Using Email for Word-of-mouth Marketing

Word-of-mouth marketing is so powerful.  But it’s hard to get right.

Here is an idea I thought up:

DANAT is a gourmet chocolate manufacturer (not a real company).  Their fans absolutely love them but only 0.005% of chocolate lovers in the US even know of DANAT.  DANAT could spend on spray and pray marketing but they want to use their marketing dollars wisely.  DANAT wants to reach friends of DANAT fans.

So they send their super fans an email with an interactive map.  The teaser copy reads, “Can you think of 1 close friend who would love DANAT?  Where does this friend live?”:

DANAT_Map

The reader feels compelled to interact with the map (all humans feel compelled to interact with interactive maps).  Picking a state takes them to a landing page.  For the sake of argument assume they click Michigan.  This is what they’ll see on landing page:

DANAT_LP_Message

When they visit this page a cookie is set.  That way if visitor returns to email and clicks on some other state the site recognizes the cookie and prevents user from making an alternate selection.

Super Cool Order Confirmation Email

Order confirmation emails are boring.  And the reason is simple: order confirmation emails are generated after the customer has given up their credit card info.  So why bother making it cool or interesting?  That’s what the retailer is thinking, anyway.

But that isn’t how CDbaby.com thinks.  Here is their order confirmation email:

Thanks for your order with CD Baby!

 

Your CD has been gently taken from our CD Baby shelves with sterilized contamination-free gloves and placed onto a satin pillow. A team of 50 employees inspected your CD and polished it to make sure it was in the best possible condition before mailing. Our world-renowned packing specialist lit a local artisan candle and a hush fell over the crowd as he put your CD into the finest gold-lined box that money can buy. We all had a wonderful celebration afterwards and the whole party marched down the street to the post office where the entire town of Portland waved “Bon Voyage!” to your package, on its way to you, in our private CD Baby jet on this day.

We hope you had a wonderful time shopping at CD Baby. In commemoration, we have placed your picture on our wall as “Customer of the Year.” We’re all exhausted but can’t wait for you to come back to CDBABY.COM!!

Thank you, thank you, thank you!

Sigh…

We miss you already. We’ll be right here at www.cdbaby.com patiently awaiting your return.

Was the product you received defective or damaged? Check out our Return Policy.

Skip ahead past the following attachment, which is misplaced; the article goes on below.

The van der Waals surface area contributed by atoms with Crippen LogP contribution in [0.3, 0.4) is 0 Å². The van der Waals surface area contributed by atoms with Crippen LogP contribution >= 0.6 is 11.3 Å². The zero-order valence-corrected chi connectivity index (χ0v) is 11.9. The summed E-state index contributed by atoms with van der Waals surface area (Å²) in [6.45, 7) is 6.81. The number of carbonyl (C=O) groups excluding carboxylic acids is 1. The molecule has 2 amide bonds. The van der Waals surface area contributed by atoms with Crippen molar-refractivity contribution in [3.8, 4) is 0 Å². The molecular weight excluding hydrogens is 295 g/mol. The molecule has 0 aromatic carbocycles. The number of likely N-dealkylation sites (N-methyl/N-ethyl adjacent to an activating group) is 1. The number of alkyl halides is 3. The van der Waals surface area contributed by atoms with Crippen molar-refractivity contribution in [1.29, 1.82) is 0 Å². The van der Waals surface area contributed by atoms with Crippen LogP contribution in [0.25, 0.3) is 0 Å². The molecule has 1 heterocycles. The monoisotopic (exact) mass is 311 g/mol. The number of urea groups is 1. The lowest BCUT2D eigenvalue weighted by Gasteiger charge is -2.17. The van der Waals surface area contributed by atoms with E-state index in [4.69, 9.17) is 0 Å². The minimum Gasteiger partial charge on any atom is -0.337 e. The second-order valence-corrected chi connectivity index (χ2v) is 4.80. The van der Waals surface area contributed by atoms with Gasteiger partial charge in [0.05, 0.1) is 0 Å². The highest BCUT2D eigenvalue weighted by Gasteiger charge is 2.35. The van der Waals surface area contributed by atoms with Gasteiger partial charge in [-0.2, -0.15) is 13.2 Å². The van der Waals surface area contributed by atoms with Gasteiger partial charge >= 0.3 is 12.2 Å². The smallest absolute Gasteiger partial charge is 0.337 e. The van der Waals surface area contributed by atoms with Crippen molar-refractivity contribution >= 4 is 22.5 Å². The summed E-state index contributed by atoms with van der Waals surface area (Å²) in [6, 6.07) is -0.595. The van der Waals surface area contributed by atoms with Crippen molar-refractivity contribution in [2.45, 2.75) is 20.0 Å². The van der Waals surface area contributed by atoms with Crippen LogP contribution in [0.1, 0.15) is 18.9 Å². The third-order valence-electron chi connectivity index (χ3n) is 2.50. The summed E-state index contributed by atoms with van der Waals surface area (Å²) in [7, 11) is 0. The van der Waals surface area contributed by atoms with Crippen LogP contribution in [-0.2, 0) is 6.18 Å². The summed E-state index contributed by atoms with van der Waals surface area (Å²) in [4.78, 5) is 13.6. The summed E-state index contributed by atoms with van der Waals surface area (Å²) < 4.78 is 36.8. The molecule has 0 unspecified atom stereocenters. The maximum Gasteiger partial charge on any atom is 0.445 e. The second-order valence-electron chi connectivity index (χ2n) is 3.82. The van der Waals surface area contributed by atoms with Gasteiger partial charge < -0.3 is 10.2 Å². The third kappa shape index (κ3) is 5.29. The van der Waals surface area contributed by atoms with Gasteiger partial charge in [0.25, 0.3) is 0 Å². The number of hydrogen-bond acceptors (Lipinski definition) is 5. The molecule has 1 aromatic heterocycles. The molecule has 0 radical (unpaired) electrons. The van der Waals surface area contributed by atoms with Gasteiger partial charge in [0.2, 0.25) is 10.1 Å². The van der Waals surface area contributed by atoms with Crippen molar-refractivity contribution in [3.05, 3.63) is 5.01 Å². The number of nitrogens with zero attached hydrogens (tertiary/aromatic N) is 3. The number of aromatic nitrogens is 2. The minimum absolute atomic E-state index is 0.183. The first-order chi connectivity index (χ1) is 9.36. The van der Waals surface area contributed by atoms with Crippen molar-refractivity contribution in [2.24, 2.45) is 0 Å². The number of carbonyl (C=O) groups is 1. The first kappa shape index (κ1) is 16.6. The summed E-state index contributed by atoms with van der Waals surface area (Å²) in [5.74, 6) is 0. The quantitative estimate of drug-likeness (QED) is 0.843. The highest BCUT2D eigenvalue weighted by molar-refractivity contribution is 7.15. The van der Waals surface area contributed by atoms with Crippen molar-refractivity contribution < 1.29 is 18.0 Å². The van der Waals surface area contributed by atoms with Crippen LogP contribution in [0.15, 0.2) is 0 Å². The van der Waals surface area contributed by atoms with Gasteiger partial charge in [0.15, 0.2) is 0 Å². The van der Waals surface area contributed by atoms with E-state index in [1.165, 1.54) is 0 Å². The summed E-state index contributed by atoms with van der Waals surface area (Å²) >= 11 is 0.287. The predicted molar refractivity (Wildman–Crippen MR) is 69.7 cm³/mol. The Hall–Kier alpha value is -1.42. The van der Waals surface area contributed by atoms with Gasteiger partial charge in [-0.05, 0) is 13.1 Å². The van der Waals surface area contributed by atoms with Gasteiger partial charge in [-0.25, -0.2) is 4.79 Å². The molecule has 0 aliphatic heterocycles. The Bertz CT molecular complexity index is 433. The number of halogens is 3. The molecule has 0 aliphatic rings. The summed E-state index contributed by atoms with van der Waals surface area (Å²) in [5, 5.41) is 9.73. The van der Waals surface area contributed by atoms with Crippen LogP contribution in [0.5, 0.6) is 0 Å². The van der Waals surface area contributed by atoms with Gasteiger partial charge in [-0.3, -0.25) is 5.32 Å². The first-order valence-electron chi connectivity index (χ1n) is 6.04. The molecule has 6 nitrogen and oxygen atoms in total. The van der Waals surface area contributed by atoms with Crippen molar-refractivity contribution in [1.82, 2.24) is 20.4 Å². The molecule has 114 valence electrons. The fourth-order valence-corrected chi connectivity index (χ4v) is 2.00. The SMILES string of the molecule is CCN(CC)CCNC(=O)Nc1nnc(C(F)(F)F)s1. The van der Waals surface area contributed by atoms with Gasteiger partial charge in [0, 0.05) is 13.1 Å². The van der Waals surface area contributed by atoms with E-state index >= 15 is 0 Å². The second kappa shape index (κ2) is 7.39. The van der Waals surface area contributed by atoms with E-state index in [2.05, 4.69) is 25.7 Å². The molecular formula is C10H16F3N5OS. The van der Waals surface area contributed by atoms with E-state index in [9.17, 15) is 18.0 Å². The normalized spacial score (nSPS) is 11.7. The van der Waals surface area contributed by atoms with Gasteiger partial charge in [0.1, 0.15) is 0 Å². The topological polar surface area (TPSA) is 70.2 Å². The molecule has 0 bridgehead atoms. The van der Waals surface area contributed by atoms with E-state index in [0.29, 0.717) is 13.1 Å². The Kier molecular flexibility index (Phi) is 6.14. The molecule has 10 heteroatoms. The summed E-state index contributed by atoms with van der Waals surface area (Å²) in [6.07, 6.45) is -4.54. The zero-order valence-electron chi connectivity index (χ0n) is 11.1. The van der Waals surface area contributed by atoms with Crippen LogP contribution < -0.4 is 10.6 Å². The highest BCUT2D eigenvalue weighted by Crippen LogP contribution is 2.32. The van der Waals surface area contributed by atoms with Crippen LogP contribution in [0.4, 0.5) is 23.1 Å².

All your friends at CD Baby
Sell your music on CD Baby and in stores worldwide

Lesson: Show your personality every chance you get.

Signup NOW

Within 0.01 seconds of landing on peeledsnacks.com this popup appears:

Peeledsnacks.com_Popup

Like, the page hasn’t even fully loaded and the popup is in my face.  Is that the best tactic?  What do you do when you get startled?  I know what I do: I get out of the way (in this case I click the [x]).  In a world where we can A/B test just about anything why not test the timing of this popup?  I mean, it’s a good offer and I would likely have wanted to signup for a 10% savings.  But give me a second to catch my breath.

What would have happened if the popup appeared once I engaged with the page (defined as time on site or pages seen)?  Would the signup have worked better?  Even if the absolute signup rate might be lower I bet you’d get better quality signups (i.e. people likely to buy your product).  In the end, isn’t that what really matters?

Segment or Die

Email marketing is a magical thing.  Instead of waiting for a new or past buyer to stumble on your site, with email marketing you can take a product page and literally send it to the subscriber’s inbox.

But because marketers exploit email marketing so much its effectiveness goes down with each passing year.  Shoppers are getting more emails, and they’re receiving these emails more frequently.

Here is the typical story with nearly all email marketing programs: they start with the online retailer sending maybe one email a month.  Then one day you decide to send 2 emails every other week and see a nice bump in sales.  Aha, doubling frequency had a 80% lift in sales (it isn’t as good as 100%, but hey, 80% ain’t too shabby).

A few months pass and you get antsy so you up the frequency to 3 times a month.  This time the bump in sales is even smaller but the overall revenue through your emails is still impressive.  When you were sending an email a month you had time to craft a thoughtful message that had a personality.  Now email marketing is more cookie cutter.

The trouble with this story is that it leads to a bad place because eventually you’ll end up sending emails twice a week.  What you’re experiencing here is the law of diminishing returns; and it sucks.

So what’s the way out?  Send customized emails: messages that have a very specific focus and are addressed to a very specific subset of your mailing list.

Should a person buy Goodyear tires, he or she may be added to Goodyear’s mailing list. When winter rolls around, it stands to reason Goodyear would like to let their customers know about their new snow tires. Do Goodyear customers in Florida need that email? No.  But Michigan customers do.  And if you want to make this email even more effective send it out to Michigan shoppers 24 hours after a major snowstorm.